Media play important roles in society. They report on current events, provide frameworks for interpretation, mobilise citizens with regard to various issues, reproduce predominant culture and society, and entertain Llanos and Nina, As such, the media can be an important actor in the promotion of gender equality, both within the working environment in terms of employment and promotion of female staff at all levels and in the representation of women and men in terms of fair gender portrayal and the use of neutral and non-gender specific language. White, A. This handbook aims to assist people working in the media to assess progress on gender equality, identify challenges, and contribute to debates and policy formulation. It urges those working in the media to do more to confront gender distortions in newsrooms and in unions. See full text.
Read "Economics Of Gender And Development" by A. Ranjan available from Rakuten Kobo. Women are essential to economic growth in developing countries.
Trade & Gender
Gender and development is an interdisciplinary field of research and applied study that implements a feminist approach to understanding and addressing the disparate impact that economic development and globalization have on people based upon their location, gender, class background, and other socio-political identities. Accounting for this need, gender and development implements ethnographic research, research that studies a specific culture or group of people by physically immersing the researcher into the environment and daily routine of those being studied,  in order to comprehensively understand how development policy and practices affect the everyday life of targeted groups or areas. The history of this field dates back to the s, when studies of economic development first brought women into its discourse,   focusing on women only as subjects of welfare policies — notably those centered on food aid and family planning.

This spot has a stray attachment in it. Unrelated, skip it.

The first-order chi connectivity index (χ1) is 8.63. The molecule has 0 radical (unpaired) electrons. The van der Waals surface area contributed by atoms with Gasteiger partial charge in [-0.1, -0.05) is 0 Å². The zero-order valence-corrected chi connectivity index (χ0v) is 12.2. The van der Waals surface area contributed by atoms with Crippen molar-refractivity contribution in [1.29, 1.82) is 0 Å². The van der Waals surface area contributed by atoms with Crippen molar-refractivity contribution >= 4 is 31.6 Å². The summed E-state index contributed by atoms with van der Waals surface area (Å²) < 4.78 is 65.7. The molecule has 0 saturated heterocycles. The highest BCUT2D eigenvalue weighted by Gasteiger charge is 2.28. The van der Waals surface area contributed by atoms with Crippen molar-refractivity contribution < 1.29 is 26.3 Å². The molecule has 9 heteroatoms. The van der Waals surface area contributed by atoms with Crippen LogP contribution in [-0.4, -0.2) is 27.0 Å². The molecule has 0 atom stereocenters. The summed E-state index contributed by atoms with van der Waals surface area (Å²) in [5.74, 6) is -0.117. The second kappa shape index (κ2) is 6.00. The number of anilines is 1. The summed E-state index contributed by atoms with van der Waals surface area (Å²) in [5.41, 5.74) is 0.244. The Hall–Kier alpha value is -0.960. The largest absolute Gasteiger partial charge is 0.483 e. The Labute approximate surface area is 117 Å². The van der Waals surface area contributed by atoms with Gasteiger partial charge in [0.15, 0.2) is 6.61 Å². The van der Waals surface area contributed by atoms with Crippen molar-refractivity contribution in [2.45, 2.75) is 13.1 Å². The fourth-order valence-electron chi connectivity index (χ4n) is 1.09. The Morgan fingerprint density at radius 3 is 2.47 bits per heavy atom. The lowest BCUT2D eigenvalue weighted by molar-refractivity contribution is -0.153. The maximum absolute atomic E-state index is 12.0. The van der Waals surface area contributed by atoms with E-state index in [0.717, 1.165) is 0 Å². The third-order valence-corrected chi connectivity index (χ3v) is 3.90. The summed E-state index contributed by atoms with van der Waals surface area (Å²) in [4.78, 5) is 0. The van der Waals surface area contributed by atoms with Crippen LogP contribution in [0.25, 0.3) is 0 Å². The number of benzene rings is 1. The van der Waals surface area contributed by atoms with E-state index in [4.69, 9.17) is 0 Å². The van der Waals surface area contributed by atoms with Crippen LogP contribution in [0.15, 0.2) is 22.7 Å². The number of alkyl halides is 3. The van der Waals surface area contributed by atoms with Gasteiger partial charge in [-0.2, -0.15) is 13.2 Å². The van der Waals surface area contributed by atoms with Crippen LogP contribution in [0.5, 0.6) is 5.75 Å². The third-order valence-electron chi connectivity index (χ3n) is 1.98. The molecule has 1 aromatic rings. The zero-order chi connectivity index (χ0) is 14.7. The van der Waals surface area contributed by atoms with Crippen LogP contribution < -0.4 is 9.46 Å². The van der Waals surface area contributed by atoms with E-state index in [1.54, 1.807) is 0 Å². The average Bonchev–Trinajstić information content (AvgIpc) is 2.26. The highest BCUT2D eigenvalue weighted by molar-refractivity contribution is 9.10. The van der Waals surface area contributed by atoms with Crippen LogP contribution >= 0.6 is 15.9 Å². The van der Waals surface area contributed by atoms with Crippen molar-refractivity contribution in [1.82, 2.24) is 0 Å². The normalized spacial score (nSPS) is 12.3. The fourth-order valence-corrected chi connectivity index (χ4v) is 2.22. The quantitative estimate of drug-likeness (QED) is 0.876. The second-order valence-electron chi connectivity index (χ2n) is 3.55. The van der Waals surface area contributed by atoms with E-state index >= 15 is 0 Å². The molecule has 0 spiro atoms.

We need gender equality urgently. Find out what gender equality means and why it's important. Gender equality is when people of all genders have equal rights, responsibilities and opportunities.